When difficult conversations emerge, protect the intellectual and emotional space you need to have them in a healthy and productive way. Don't solve problems during carline. You should neither ambush parents with serious concerns nor allow yourself to be pulled away from the children by the demands of a parent. If you need to initiate the conversation, do so in a respectful, preparing way, through an email or other communication that welcomes engagement at a time when it's appropriate. "Dear ______, I hope you're well. It's been such a pleasure to see your child's growth this year. I have a concern I hoped we could speak about in person. When is good for a call or visit?" If a parent raises a concern with you at a time when you can't give that parent your undivided attention, ask them politely when you could speak about it further. "This is a really important conversation for us. When is good for you to come back or for me to call you to discuss this when the children aren't present?" The best way to navigate rocky waters is to know you're headed in to them. 

 

Ask an appropriate colleague to sit in, and let parents know why. "I've asked _______ to join us today because I'm hoping she might be able to offer another set of eyes," or " I think _______ can provide some perspective here," or  "It's important that we talk this through, and I've asked ______ to join us to help translate some of the more curious, Montessori-specific things I'd hoped to address." An objective observer to your conversation can help to notice when you may not notice parents' cues, to help keep the conversation positive and solution-focused, or to help you to frame concerns in ways parents can hear. But avoid asking for a colleague's support to "cover your tail." If you begin a difficult conversation expecting it to go poorly, it's far more likely to. Instead, think about how to frame your concerns or to hear the concerns of parents in ways that reflect that you believe you're both on the same team, both want good things for the child, and both value each other's contribution.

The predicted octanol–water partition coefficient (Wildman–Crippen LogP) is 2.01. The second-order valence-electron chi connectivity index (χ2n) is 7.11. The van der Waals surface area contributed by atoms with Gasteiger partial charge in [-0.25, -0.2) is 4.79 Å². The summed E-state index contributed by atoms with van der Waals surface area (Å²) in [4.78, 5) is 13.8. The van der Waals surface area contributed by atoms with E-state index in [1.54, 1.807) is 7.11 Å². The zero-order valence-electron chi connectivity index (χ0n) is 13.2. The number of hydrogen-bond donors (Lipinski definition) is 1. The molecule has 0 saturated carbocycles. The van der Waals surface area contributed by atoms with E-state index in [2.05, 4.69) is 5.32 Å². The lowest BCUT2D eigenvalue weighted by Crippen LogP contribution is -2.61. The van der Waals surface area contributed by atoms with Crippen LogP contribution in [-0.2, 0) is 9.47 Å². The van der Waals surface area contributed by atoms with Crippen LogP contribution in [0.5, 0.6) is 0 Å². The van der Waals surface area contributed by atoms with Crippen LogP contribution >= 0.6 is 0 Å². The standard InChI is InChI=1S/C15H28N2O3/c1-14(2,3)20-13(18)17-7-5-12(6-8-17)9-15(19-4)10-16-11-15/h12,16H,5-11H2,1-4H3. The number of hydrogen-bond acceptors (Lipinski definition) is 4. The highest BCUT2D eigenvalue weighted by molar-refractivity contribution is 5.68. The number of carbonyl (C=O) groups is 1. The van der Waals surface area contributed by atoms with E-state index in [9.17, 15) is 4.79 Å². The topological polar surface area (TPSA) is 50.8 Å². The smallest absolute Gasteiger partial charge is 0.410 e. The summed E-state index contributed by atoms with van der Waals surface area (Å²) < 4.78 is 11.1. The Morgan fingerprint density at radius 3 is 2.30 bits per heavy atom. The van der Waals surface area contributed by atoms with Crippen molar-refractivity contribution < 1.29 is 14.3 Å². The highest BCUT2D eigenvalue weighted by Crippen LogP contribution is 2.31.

Be on the same team, trust that parents want good things for their children and treat parents with respect for their unique contribution. You can't just say it in your marketing materials; you have to really believe it. Parenting is a scary, lonely and high-demand practice. Just like teaching. Parenting pulls on every emotional thread, drains us and sometimes leaves us feeling overwhelmed and exhausted. Just like teaching. Parenting opens our hearts, humbles us and lets us experience joy for which there is simply no comparison. Just like teaching. When you approach parents from a place of respect and communion, that is, when you treat them as though they know their children, want good things for them and are just as willing to work for those things as you are, you create a space for collaboration where there might otherwise be competition. 

 

You can't avoid difficult conversations. But you can create environments within which they remain focused on the service to the child instead of the egos of the adults. You can create space within which they help to inform teachers' teacher and to strengthen parents' parenting. You can have those conversations in a way that builds connections between the critical members of the child's village and, in the doing, helps to provide more responsive, respectful and propelling service to the child. Even if the children never observe the conversations, they will benefit from the mindful relationship-building and intentional conflict-response that you provide when you model in your practice the ways you hope they'll approach problems in their own.